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Ever Wondered? Episode 4

The titans of Mother Nature - earthquakes, tsunamis and volcanoes

In Episode 4 of Ever Wondered?, Dr John Watt visits various parts of New Zealand to investigate the way the forces of Mother Nature can affect us and how researchers are working to understand them.


At Te Papa's Awesome Forces exhibition, John meets geologist Dr Hamish Campbell who points out that New Zealand straddles the boundary between 2 tectonic plates (the Pacific and Australian) and that Wellington is subjected to collision, compression and subduction because of this. Scientists know that Wellington generally feels the effects of plate activity about every 200 years or so and that we are about 40 years overdue for more!

John discusses the devastating 1931 Napier earthquake, and Dr Campbell explains that scientists still can't determine where and when a serious earthquake will strike.

At Victoria University, Dr John Townsend is researching slow slips, which are areas of land moving so slowly that the movement doesn't show up on seismometers. The slips are tracked using satellites to pinpoint GPS systems located in areas of interest throughout New Zealand. Slow slips are important as they may provide evidence as to where the next earthquake may occur.


Still in Wellington but now at GNS, John visits Dr Graham Leonard whose research field is tsunamis. He uses a model to demonstrate the effect a possible tsunami could have on the coastline. The largest tsunami in the world could be generated just 100km off the east coast of Wellington. John learns that the reason for this is the subduction zone between the 2 tectonic plates presently 'locked' in position. If there is a sudden release, the massive forces that result could cause a huge tsunami. Computer graphics show that, by the time this wave hits Wellington's east coast, it could reach a height of 35 metres. This is half the height of the Beehive! A tsunami's speed after an earthquake means that there will be little time for warning residents.


Subduction zones are not just associated with tsunamis and earthquakes but create the magma 'feeding' volcanoes. New Zealand has an active volcanic zone running from White Island in the Bay of Plenty to Mt Ruapehu. Below our largest city, geologists have located an 'intra-plate hot spot', which is a very active volcanic area.

Dr Jan Lindsay, a geologist at the University of Auckland, explains to John that there are about 50 volcanoes in the Auckland area making up the Auckland Volcanic Field. These volcanoes differ from those further down the North Island as they are possibly more volatile. John watches computer graphics showing that, in the Auckland field, magma rises straight through the crust, giving little warning of eruption. In the central region, however, magma rises from magma chambers inside the volcanoes. Although not all Auckland volcanoes are active, Dr Lindsay explains that the area under them is seismically active. She shows John the results of the mapping she has done on past eruptions using sediment cores. This knowledge will help scientists understand future eruptions.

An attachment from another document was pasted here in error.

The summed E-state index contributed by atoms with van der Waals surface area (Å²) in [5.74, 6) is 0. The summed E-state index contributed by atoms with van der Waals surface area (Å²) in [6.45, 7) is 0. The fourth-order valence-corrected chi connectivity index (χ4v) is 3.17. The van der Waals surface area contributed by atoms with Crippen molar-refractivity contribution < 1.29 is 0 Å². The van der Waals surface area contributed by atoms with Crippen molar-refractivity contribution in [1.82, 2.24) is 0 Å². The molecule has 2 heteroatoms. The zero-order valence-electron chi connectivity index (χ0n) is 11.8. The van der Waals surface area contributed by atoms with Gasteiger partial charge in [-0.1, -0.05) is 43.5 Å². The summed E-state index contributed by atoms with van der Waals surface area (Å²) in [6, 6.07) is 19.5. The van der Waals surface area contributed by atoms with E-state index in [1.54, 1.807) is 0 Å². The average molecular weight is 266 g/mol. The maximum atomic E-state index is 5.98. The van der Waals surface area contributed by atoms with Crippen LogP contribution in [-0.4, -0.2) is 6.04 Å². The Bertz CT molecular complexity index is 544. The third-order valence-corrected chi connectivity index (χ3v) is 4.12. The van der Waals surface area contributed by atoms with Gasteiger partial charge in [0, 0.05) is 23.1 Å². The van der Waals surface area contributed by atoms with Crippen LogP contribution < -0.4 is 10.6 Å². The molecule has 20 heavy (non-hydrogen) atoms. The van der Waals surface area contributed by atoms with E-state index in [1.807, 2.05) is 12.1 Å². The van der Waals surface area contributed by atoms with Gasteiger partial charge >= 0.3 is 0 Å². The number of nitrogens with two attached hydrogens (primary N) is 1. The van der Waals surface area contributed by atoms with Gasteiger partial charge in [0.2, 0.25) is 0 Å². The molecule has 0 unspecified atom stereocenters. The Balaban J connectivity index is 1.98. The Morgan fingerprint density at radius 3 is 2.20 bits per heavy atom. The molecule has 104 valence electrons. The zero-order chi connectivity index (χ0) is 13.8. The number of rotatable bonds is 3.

Another tool in the quest to understand and monitor seismic activity is the use of seismometers in boreholes. John visits a hallowed shrine of New Zealand rugby - Eden Park - with Dr Liam Wotherspoon to view a particularly deep borehole. The seismometer located in this borehole gives accurate readings of earth movements, possibly leading to an early warning of eruption danger.

In his mission to understand nature's most violent forces, John then visits Dr Tom Wilson in the Engineering Department at the University of Canterbury. Here, he learns first-hand about the hazards of volcanic ash particularly in relation to electricity transmission that is so vital to community life.

Activity idea

In conjunction with this episode of Ever Wondered?, your students may enjoy these activities.

In this activity, students use maps to plot a graph of earthquakes under New Zealand to show the shape of the North Island subduction zone and compare this to the distribution of earthquakes in the South Island.
In this activity, students make and/or observe two 3D moving models of the different tectonic plate boundaries under the North and South Islands representing the North Island subduction zone and the South Island Alpine Fault.
In this activity, students use data on historical earthquakes to identify when and where they occurred and make predictions about future earthquakes. Do their findings back up Dr Hamish Campbell's assertion that scientists still can't determine where and when a serious earthquake will strike?

In this activity, students investigate the causes of slow slips and read and plot data on slow slips.
In this computer-based activity, students work in pairs or threes to find New Zealand volcanoes using a map and Google Earth.

In this activity, students select items to include in a home disaster kit in case of emergency and calculate how much food and water they will need to include in a disaster kit for their family.

Context links

To further investigate earthquakes, tsunamis and volcanoes, check out these Science Learning Hub contexts.

Earthquakes: In this context, you will find research articles, science ideas and concepts and interviews with scientists and engineers about the fault lines, seismic engineering, plate tectonics, seismic waves and slow slips.

Volcanoes: This context provides material on types of volcanoes and volcanic rock, plate tectonics and volcanoes, as well as interviews with geologists and volcanologists.

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